Nearby Café Home > Art & Photography > Café Gallery > TB-AIDS Diary > Artist's Bio

“It is a request for recognition of the human being among the labels that best represents the importance of combating prejudice and isolation.  And it is this message that gives the TB-AIDS Diary its impact.”

    -Brenda Reed, The Photo Review, Vol. 13, No. 2, Spring 1990


    Troeller is rather like a modern-day Goya, transcending demographics and statistics and documenting the painful stigma and suffering of AIDS-infected people in the ‘90s, much as the Spanish artist chronicled the savage atrocities of war in an eyewitness series of etching, “The Disasters of War, “ 1810-13.”

    -Cathy Viksjo, The Trenton Times, September 7, 1991


     “Linda Troeller’s TB-AIDS Diary is an affecting narrative that will move and inform any view/reader.

    -Vince Alletti, “Choices”, Village Voice, January 1992


    This show, “Taboo: Bodies Talk” including works by Linda Troeller, is about healing.  The body becomes a means for processing and exploring issues on illness, sexuality, and gender.  Questions are raised: What is normal?  What is natural?  It is not a definitive answer that is important but the process of finding a personal truth.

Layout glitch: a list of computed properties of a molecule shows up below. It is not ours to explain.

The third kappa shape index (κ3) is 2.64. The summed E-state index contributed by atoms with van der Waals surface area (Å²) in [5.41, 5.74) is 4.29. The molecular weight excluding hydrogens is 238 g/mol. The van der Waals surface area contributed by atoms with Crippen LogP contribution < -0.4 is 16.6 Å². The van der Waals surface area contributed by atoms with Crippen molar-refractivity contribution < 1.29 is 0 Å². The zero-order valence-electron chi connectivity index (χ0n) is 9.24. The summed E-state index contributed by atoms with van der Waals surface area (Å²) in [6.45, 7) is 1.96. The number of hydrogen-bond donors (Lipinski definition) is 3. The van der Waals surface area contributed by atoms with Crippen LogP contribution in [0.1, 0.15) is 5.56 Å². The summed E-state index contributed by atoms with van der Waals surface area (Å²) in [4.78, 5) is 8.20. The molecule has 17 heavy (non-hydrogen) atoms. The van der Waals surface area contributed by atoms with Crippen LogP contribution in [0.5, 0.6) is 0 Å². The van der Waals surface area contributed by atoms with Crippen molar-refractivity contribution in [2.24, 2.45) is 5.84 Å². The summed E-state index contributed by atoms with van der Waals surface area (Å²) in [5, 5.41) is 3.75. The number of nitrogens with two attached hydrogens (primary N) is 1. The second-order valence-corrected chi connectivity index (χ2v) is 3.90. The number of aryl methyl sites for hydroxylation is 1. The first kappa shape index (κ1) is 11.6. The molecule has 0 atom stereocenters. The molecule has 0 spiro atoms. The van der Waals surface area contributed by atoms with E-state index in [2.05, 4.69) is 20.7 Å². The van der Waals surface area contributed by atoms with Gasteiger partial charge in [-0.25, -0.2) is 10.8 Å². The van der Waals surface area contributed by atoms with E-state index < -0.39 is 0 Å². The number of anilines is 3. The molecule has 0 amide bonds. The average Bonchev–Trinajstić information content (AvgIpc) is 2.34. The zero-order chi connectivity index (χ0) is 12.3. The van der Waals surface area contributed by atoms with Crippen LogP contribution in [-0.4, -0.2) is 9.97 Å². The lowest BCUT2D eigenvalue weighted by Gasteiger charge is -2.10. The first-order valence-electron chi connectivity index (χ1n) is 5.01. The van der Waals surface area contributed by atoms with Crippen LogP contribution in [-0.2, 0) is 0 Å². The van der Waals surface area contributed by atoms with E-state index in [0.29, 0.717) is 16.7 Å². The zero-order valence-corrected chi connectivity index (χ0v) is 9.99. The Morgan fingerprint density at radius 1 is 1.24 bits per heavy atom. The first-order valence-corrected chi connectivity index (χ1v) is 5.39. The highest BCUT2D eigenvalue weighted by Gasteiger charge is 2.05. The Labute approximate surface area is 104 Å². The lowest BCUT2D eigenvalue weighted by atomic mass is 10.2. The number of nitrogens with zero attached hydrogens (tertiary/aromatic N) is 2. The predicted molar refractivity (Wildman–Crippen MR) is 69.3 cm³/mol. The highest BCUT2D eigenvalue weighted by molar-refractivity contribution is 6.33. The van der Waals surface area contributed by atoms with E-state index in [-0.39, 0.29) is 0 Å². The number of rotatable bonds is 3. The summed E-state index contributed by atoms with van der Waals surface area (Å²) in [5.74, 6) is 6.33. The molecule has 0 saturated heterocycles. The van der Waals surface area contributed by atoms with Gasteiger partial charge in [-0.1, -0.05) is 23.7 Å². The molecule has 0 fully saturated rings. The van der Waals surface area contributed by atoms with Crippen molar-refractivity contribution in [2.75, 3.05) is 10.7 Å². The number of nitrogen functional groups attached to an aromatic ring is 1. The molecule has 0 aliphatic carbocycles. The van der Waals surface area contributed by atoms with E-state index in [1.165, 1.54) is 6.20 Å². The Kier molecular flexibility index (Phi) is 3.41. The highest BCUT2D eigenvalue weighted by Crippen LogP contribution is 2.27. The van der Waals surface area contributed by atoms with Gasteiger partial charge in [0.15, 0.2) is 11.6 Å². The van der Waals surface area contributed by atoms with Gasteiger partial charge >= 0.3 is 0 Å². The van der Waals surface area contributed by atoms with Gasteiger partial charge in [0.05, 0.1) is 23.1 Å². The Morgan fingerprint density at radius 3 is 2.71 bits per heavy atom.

-Shari Caroline Diamond, Gallery 494, January 9-26, 1992


    These are collaged over black and white photos of a model sitting beneath a strong sunlamp (a treatment for TB).  Her starkly illuminated frame eerily suggests the transparency of the X-rays that also forms part of the collages.  The tone of this first section of the piece lies somewhere in between Anne Frank’s diary and Duane Michal’s recent series of quaint photo-stories.

    -Windy City Times, Thursday, December 20, 1990


    A transformative image has power to bring on well-being or it’s desire, but is predicated upon reconnecting the viewer to “oneness” or “a source.”  International photographer Sebastiao Salgado makes photographs of the plight of the desperately ill in refugee camps.  Salgado’s black and white photos are mystical, encoded by atmosphere and light yet educate the public on disability and environmental toxins.  The pictures show doctors, injuries, and a scarred region.  Such photographs empowered in an art style have the ability to “dream forward” the “subject” for the viewers and transport them to a response or to a goal.

    -Photography and Healing Lecture by Linda Troeller, Stockton College of New Jersey, Spring 2000


    Healing art reflects current concerns with body and spirituality.  The artists, including Linda Troeller, in the show are unified by the belief that art is life affirming.

    -Rachel Rosenthal Lafo, Senior Curator “Body & Soul Exhibition” Decordova Museum, Boston, 1992